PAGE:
Word of the DayFriday, January 11, 2002
\kown-tur-VAYL\ , transitive verb;
To act against with equal force, power, or effect; to counteract.
To compensate for; to offset; to furnish or serve as an equivalent to.
To exert force against an opposing, often bad, influence or power.
In spite of its keel's weight, and even without the countervailing underwater resistance of its mast, Dubois's boat seemed comfortably stable upside down.
-- Derek Lundy, Godforsaken Sea
The failure also tended to countervail his undoubted gifts as an international negotiator and his achievements as Foreign Secretary.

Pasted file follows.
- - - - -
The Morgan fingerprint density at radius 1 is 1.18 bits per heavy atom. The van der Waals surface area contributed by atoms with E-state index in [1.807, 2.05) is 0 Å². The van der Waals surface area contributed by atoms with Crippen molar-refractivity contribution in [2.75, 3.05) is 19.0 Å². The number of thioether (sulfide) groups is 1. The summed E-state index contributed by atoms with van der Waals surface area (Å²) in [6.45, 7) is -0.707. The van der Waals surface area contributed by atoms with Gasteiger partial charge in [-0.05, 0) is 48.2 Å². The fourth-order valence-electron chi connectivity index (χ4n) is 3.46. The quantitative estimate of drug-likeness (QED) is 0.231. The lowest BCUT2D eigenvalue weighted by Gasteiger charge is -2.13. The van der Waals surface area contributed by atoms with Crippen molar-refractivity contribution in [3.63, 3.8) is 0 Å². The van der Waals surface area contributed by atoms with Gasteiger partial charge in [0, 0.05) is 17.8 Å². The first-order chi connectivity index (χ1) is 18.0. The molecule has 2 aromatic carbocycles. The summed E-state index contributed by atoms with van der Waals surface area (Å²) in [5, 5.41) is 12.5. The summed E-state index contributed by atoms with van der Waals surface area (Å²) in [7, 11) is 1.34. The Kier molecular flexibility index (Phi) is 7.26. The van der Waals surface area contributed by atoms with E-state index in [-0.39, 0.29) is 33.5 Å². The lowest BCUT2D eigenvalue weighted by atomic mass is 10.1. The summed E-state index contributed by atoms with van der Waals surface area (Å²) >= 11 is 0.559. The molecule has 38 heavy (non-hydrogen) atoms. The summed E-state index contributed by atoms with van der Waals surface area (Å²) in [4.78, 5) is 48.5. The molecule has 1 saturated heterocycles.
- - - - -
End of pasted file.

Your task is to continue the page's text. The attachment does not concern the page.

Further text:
-- Alden Whitman, "Career Built on Style and Dash Ended with Invasion of Egypt", New York Times, January 15, 1977
Until the middle of the 1920s Hook's commitment to revolutionary action and passion for philosophy acted as countervailing forces and ambitions, pulling him first one way, then the other.
-- Christopher Phelps, Young Sidney Hook
Countervail derives from Old French contrevaloir, from contre-, "counter-" (from Latin contra, "against") + valoir, "to be worth" (from Latin valere, "to be strong, to avail").
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